How To: Cherimoya Pollination

Eggo(z10soCal LBC)July 10, 2006

So easy you wish you had done it sooner. This will also work for some of the other Anonas also, like the sweetsop.

Materials:

There are two things you will need, a film canister (or something of similar size, preferably black to better see the pollen, small and easy to hold) and a #2 (or #3 brush, preferably made of organic hairs which makes the pollen stick to them easier).

Now we will identify the different male/female flower stages. The female stage will come first then followed by the male stage.

Male Flower:

Well take a look at the male stage first so we can identify the parts. The anther (thin and lengthy, falls right off) produces pollen and the stigma (right in the middle and round) will receive the pollen during fertilization. At this stage the petal separates all the way. The anthers will have loosened up and will be producing pollen. However at the male stage, the stigma is no longer receptive. Therefore it rarely self pollinates depending on location/climate. The best time to collect pollen is when the anthers are still a creamy color and the petals are still firm/upright. Once the anthers become darker and the petals wilt, the pollen are no longer as effective.

Female Flower:

Notice the separation of the petals and how it is not open all the way. The stigma is hidden by the petal. It is a reason why bees canÂt get to the flowers to pollinate them. If you gently open the flower at this stage, you will notice that the anthers are tightly held to the flower with no pollen. At this stage is when the blooms are fragrant.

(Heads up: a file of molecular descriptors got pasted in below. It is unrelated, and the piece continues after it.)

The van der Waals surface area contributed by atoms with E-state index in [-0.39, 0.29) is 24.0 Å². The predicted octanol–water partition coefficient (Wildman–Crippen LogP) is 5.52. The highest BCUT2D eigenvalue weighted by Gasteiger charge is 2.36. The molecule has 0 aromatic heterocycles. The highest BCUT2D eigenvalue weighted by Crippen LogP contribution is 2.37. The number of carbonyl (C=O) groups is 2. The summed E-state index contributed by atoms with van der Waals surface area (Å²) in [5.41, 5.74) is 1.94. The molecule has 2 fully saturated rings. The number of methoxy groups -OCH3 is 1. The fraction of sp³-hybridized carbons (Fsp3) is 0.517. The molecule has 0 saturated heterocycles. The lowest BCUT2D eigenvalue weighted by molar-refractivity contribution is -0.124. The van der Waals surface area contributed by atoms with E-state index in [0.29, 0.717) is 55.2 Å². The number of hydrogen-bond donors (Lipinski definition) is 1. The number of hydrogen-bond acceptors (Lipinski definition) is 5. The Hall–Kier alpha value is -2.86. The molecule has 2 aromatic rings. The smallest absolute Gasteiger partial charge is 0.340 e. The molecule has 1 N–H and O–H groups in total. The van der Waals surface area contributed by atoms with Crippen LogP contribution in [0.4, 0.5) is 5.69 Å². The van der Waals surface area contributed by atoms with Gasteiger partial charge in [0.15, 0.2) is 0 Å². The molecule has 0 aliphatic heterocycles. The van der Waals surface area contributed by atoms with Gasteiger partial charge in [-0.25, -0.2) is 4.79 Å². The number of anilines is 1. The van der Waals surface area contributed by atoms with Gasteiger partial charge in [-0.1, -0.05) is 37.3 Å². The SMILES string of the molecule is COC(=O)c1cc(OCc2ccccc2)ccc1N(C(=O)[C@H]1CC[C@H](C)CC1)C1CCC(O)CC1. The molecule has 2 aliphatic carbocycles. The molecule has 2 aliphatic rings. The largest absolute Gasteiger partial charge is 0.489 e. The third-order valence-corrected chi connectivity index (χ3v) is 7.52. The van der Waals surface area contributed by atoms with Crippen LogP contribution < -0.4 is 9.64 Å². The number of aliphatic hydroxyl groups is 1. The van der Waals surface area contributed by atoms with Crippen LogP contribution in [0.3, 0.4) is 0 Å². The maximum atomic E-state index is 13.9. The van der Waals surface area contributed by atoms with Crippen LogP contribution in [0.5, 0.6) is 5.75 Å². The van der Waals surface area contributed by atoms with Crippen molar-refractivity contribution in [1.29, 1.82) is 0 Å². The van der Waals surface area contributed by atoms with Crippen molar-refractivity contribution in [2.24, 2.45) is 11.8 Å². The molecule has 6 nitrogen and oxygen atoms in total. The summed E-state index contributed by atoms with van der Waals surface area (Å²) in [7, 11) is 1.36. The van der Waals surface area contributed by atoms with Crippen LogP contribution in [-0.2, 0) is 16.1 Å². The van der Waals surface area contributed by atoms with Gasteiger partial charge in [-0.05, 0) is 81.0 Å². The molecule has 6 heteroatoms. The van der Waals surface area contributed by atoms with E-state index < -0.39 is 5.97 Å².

Timing:

When is the best time to go out there and start pollinating the flowers? IÂm in Southern California area, so I do not know if this may differ for you depending on location. ItÂs best to start when you have changes between the male and female stage. This appears to occur at about 1 ½ hr before noon and once again at about 2hrs until sunset with the majority of the change happening here. At these times you will find male and female flowers. When the flowers first open up at the female stage, you have about 24hrs before it becomes a male flower. The male stage last only about 1 hr to 1 ½ hr, the anthers along with pollen will deteriorate quickly.

Collecting/Pollinating/Storing

Collecting:

During the male stage bloom, take the film canister and brush off all the anthers into it. Notice the tiny dust that falls off with the anthers, that will be the pollen youÂll be using, not the anthers.

Pollinating:

Now take your brush to pick up some of the pollen. Then gently open up the female stage blooms, place the brush upon the stigma and gently twirl the brush to spread the pollen across the stigma.

Storing:

So what happens if you donÂt have any flowers at the female stage, well the pollen is still effective (not as great) but still effective for about 24 hrs stored in the fridge. After 24 hrs, just discard any pollen left, the effectiveness is so low its no longer worth it.

Marking the Blooms:

To make sure you donÂt pollinated the flower more than once, some people will mark blooms with a sharpie or some other instrument. I simply break off two of the petals. This way even when the petals have dried up, you can take a look at it and still see if it was one of the flowers you pollinated. I like this method because itÂs a good self assurance that says "hey, I actually did have a hand in this fruiting."

Well that's it. I hope this helps any first time cherimoya pollinators. Its pretty much cherimoya blooming season right now. I'll try to keep the pictures up as long as possible. Feel free to save them if needed.

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patusho25(z11 Mexico)

Congratulations Eggo, great explanation about hand pollination, great pictures also.